16 Sep Accidents Involving Emergency Vehicles
In the case of Maddex v. Sigouin, 2014 BCCA 213, the Plaintiff was a police officer struck by the Defendant when the Defendant attempted to pass the police vehicle on the left in a lane dedicated to left turning vehicles. The police vehicle was attempting to execute a U-turn maneuver in order to pull over a vehicle that was speeding in the other direction.
At trial the police officer and the Defendant were held equally liable for the accident. The Plaintiff police office appealed.
The Court of Appeal found that the trial judge applied the wrong standard of care in deciding that the parties were equally liable for the accident. The Court of Appeal overturned the trial decision and found the Defendant 100% liable for the accident. The Court of Appeal held that, pursuant to the Emergency Vehicle Driving Regulation, the police officer was not required to have his siren on while executing his U-turn as he was not yet in “pursuit” of the offending vehicle, per the definition of “pursuit” in the Regulation.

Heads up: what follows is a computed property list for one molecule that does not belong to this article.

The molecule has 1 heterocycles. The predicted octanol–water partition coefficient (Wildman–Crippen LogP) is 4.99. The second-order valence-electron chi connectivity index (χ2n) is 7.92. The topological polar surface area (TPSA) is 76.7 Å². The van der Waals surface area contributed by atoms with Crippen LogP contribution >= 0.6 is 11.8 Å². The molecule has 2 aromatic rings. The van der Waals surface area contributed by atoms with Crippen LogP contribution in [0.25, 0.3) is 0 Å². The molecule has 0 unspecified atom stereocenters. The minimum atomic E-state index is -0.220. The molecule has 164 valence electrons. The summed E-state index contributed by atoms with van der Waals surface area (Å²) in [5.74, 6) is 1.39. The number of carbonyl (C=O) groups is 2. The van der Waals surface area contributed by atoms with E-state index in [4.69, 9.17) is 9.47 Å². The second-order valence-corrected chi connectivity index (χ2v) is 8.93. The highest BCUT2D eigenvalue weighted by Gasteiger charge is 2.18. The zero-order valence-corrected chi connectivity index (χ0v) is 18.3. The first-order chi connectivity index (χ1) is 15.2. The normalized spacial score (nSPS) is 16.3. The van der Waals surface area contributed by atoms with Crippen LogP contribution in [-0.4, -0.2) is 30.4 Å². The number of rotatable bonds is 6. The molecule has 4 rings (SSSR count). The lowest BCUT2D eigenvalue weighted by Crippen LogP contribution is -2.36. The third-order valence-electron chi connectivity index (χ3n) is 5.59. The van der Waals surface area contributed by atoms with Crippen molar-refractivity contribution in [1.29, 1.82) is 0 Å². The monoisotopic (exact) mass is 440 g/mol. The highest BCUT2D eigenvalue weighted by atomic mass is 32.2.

Under s. 4(2) of the Emergency Vehicle Driving Regulation, where a police officer operating an emergency vehicle for purposes other than a pursuit reasonably believes the risk to the public favours exercising s. 122(1) privileges, such privileges may be exercised by operating an emergency light without a siren under s. 4(2)(b) if the officer is engaged in the lawful execution of duty and reasonably believes it is safe to do so.
In reconsidering the question of liability with reference to the appropriate standard of care (that of a reasonable police officer responding to an emergency on very short notice), the officer was entitled to depart from the rules of the road set out in the Motor Vehicle Act.
The Court of Appeal found that liability rested entirely with the Defendant.